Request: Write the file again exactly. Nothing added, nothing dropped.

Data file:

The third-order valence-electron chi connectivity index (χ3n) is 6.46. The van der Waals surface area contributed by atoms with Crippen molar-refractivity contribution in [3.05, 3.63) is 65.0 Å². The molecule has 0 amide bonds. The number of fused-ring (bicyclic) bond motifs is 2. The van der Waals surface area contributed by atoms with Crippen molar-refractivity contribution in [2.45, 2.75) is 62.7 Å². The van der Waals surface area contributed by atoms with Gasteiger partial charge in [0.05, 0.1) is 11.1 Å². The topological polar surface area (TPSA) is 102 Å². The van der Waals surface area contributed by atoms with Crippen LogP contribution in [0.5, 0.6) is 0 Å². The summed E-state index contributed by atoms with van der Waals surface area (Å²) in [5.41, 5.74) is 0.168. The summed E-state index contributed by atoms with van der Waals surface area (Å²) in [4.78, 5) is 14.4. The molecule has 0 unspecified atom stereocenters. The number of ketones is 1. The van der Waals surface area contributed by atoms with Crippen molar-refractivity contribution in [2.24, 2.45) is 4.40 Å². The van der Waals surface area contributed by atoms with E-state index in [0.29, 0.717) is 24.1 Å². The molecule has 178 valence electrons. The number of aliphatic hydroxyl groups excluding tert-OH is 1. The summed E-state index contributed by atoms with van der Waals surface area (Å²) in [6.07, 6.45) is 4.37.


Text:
The third-order valence-electron chi connectivity index (χ3n) is 6.46. The van der Waals surface area contributed by atoms with Crippen molar-refractivity contribution in [3.05, 3.63) is 65.0 Å². The molecule has 0 amide bonds. The number of fused-ring (bicyclic) bond motifs is 2. The van der Waals surface area contributed by atoms with Crippen molar-refractivity contribution in [2.45, 2.75) is 62.7 Å². The van der Waals surface area contributed by atoms with Gasteiger partial charge in [0.05, 0.1) is 11.1 Å². The topological polar surface area (TPSA) is 102 Å². The van der Waals surface area contributed by atoms with Crippen LogP contribution in [0.5, 0.6) is 0 Å². The summed E-state index contributed by atoms with van der Waals surface area (Å²) in [5.41, 5.74) is 0.168. The summed E-state index contributed by atoms with van der Waals surface area (Å²) in [4.78, 5) is 14.4. The molecule has 0 unspecified atom stereocenters. The number of ketones is 1. The van der Waals surface area contributed by atoms with Crippen molar-refractivity contribution in [2.24, 2.45) is 4.40 Å². The van der Waals surface area contributed by atoms with E-state index in [0.29, 0.717) is 24.1 Å². The molecule has 178 valence electrons. The number of aliphatic hydroxyl groups excluding tert-OH is 1. The summed E-state index contributed by atoms with van der Waals surface area (Å²) in [6.07, 6.45) is 4.37.